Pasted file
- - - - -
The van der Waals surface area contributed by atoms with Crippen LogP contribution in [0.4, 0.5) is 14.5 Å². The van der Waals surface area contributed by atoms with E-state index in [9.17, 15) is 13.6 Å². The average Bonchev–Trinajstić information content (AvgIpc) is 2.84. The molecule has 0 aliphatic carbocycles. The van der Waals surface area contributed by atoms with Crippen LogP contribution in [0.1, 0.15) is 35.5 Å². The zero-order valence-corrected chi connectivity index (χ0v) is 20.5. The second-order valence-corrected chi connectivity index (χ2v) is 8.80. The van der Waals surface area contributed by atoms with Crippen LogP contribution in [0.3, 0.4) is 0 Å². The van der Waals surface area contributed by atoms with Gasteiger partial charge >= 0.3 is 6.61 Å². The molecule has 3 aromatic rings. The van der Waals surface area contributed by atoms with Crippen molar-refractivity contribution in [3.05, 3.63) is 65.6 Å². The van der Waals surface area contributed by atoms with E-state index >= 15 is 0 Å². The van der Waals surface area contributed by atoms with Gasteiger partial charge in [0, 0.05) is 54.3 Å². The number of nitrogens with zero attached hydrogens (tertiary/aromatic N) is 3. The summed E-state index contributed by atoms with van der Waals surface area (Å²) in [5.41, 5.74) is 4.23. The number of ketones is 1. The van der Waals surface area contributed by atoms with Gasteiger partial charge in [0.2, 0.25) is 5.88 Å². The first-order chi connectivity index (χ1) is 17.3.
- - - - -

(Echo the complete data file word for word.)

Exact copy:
The van der Waals surface area contributed by atoms with Crippen LogP contribution in [0.4, 0.5) is 14.5 Å². The van der Waals surface area contributed by atoms with E-state index in [9.17, 15) is 13.6 Å². The average Bonchev–Trinajstić information content (AvgIpc) is 2.84. The molecule has 0 aliphatic carbocycles. The van der Waals surface area contributed by atoms with Crippen LogP contribution in [0.1, 0.15) is 35.5 Å². The zero-order valence-corrected chi connectivity index (χ0v) is 20.5. The second-order valence-corrected chi connectivity index (χ2v) is 8.80. The van der Waals surface area contributed by atoms with Crippen LogP contribution in [0.3, 0.4) is 0 Å². The van der Waals surface area contributed by atoms with Gasteiger partial charge >= 0.3 is 6.61 Å². The molecule has 3 aromatic rings. The van der Waals surface area contributed by atoms with Crippen molar-refractivity contribution in [3.05, 3.63) is 65.6 Å². The van der Waals surface area contributed by atoms with E-state index >= 15 is 0 Å². The van der Waals surface area contributed by atoms with Gasteiger partial charge in [0, 0.05) is 54.3 Å². The number of nitrogens with zero attached hydrogens (tertiary/aromatic N) is 3. The summed E-state index contributed by atoms with van der Waals surface area (Å²) in [5.41, 5.74) is 4.23. The number of ketones is 1. The van der Waals surface area contributed by atoms with Gasteiger partial charge in [0.2, 0.25) is 5.88 Å². The first-order chi connectivity index (χ1) is 17.3.